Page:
I'm an authorized dealer for this brand. If you want to talk, please don't hesitate to contact me.

Steve
Really Good Ebikes
888-883-3350
 

Mike_V

Active Member
Nice picture in that shaded area of the matte' finishes on all surfaces
The finish should 'age' over time and wear them cleanings.
I'm kind of impressed at the good looking design features and how 'acoustic' that bike appears.
 
Hey, I've had mine since the end of February, and wish I had had a nice experience like you did lotus! My Cheetah languished on the Fedex truck for three days in a row. I was in agony :) When I got it finally, the rear brake rotor was outside the box, luckily it wasn't warped or damaged. The worst thing though was the stem was installed on backwards!!! Five of the spokes on the front wheel and six spokes on the rear wheel were not even finger tight. The seat spring was hanging down, no big deal really, was going to replace it anyway, and the rear fender was missing a screw.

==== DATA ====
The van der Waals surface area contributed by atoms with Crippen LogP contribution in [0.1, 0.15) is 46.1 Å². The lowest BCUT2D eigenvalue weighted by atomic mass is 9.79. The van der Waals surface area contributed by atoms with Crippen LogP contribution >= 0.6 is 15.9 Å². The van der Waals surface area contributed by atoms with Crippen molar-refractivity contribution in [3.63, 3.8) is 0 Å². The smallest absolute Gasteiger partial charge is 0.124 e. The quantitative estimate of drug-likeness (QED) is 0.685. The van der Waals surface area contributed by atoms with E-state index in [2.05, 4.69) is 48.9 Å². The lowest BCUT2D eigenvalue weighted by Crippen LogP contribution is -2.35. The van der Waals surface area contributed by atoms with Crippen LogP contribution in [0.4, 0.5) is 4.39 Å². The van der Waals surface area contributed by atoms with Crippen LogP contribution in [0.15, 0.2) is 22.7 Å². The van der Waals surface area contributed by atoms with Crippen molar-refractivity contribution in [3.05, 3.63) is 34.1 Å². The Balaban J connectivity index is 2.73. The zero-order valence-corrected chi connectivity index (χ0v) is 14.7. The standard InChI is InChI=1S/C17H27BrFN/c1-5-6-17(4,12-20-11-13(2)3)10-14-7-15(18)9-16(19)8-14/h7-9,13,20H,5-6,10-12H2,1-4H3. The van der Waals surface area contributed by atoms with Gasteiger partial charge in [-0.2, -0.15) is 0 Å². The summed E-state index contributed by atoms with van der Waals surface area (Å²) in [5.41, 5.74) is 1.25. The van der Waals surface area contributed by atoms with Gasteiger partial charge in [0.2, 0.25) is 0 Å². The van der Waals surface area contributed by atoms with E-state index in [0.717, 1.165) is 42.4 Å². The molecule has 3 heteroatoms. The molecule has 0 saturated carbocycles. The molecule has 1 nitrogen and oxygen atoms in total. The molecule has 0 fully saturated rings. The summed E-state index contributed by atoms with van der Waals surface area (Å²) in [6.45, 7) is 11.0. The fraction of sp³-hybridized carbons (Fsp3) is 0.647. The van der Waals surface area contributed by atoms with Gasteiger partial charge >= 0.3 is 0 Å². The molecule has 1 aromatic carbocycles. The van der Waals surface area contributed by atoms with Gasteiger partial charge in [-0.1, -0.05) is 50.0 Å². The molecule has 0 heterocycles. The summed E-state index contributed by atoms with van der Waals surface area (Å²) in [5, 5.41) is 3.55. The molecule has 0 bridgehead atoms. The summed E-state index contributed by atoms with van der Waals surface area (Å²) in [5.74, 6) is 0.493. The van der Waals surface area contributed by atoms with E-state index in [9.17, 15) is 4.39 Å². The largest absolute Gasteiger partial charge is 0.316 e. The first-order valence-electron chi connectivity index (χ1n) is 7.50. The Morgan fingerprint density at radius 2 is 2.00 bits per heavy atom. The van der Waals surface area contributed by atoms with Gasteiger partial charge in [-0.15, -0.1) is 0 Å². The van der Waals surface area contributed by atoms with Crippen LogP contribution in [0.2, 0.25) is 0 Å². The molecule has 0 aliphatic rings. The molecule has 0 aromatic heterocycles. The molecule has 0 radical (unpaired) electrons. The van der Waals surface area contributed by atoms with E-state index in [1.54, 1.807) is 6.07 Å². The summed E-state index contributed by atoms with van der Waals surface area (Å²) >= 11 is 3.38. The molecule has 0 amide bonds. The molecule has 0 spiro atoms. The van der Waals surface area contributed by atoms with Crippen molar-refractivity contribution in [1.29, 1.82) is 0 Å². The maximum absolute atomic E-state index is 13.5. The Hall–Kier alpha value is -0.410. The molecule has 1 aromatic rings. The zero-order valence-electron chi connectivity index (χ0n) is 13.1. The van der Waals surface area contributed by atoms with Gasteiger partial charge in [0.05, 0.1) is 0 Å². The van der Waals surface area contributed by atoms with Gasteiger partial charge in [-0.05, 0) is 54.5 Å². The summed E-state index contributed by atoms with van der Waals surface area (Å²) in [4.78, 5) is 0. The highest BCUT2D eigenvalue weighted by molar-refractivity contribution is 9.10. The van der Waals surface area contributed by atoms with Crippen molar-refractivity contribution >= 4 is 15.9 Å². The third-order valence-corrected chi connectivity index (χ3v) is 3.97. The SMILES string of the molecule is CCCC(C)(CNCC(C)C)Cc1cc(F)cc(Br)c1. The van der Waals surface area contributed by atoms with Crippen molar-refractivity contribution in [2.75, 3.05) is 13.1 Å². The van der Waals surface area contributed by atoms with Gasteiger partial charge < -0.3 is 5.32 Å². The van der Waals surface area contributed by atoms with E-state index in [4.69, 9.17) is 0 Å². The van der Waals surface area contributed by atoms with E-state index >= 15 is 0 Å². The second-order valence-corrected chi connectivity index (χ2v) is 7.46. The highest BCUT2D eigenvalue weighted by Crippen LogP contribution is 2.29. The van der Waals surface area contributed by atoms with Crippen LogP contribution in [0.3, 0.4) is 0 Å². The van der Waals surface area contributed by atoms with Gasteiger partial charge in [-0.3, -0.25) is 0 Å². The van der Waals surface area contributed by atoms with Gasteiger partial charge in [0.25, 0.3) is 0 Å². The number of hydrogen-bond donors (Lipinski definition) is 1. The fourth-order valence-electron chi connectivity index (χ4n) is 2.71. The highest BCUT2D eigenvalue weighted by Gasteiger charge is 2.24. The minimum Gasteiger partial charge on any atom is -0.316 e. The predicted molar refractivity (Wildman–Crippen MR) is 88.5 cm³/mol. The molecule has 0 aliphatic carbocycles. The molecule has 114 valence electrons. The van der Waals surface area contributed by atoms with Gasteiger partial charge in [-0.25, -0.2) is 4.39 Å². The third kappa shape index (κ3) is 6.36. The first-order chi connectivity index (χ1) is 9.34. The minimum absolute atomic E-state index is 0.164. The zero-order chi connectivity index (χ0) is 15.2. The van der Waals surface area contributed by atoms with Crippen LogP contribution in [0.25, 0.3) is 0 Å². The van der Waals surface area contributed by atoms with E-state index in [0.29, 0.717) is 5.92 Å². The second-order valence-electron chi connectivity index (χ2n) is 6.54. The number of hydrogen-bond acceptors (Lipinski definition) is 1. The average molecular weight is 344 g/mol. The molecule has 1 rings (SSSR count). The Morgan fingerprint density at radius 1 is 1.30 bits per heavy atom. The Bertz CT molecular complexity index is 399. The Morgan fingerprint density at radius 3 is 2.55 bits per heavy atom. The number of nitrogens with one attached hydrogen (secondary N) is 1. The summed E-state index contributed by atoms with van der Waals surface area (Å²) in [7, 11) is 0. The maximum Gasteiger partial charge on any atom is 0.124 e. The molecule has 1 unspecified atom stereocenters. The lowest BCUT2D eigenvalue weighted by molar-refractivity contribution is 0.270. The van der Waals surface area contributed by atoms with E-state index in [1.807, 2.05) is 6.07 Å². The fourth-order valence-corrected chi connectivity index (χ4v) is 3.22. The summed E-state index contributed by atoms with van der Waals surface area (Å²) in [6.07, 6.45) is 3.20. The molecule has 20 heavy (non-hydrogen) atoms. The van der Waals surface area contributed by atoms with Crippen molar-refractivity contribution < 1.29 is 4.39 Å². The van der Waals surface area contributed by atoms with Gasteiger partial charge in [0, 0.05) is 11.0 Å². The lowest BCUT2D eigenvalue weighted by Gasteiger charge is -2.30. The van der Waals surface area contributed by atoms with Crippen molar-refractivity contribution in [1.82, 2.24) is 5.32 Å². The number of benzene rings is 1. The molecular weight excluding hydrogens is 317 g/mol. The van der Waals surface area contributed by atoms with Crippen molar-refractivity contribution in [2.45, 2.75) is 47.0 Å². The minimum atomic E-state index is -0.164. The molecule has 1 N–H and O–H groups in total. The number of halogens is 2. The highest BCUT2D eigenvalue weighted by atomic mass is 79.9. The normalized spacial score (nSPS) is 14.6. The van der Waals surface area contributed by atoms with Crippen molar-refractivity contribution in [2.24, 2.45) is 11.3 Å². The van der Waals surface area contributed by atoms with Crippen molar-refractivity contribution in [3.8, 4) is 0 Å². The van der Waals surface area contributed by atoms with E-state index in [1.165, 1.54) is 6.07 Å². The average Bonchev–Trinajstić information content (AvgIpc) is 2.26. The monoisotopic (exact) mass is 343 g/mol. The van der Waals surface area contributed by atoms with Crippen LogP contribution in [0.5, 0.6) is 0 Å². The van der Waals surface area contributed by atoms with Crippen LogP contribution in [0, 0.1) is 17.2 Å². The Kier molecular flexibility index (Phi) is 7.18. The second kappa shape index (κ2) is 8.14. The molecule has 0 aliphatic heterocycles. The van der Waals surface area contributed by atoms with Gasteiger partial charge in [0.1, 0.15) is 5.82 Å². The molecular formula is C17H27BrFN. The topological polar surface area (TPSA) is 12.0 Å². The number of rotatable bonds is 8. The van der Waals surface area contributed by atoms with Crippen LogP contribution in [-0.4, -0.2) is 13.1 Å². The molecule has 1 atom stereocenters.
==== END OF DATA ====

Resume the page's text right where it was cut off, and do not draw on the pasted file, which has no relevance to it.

Took it to the local LBS and they fixed it all up.

I've ridden it about 350 miles or so and really enjoy it a lot! It's very comfortable, and gets tons of attention and people question me all the time. I average about 70 miles per charge, with PAS levels around 1, 2, & 3. If I use the upper levels it lowers to about 30 or so.

It is heavy but I find it somewhat of a benefit on the rough roads around here. My tax dollars are hard at work hahahahaha...

Ride On...
20200507_124154.jpg
 

lotus

New Member
Cheetahlee,
Great looking red. Looks better than I remember from the website..........

This is an update to my original post from Feb. I'm now moving into month five with 583 miles. No problems and everything works as when I received it. Here are some observations since last post.

Battery - There are 5 segments on the controller indicating battery level (20% per segment). I find I prefer to recharge when down to one segment (20%). When connecting the charger, a fan comes on and then goes off when 'full'. I've never timed how long it takes before the fan turns off. I'm guessing between 3 and 4 hours? I plug it in before going to bed. With running it down to 20%, trip meter shows ~35 miles. I've never run it down to zero, so don't know how far it would go.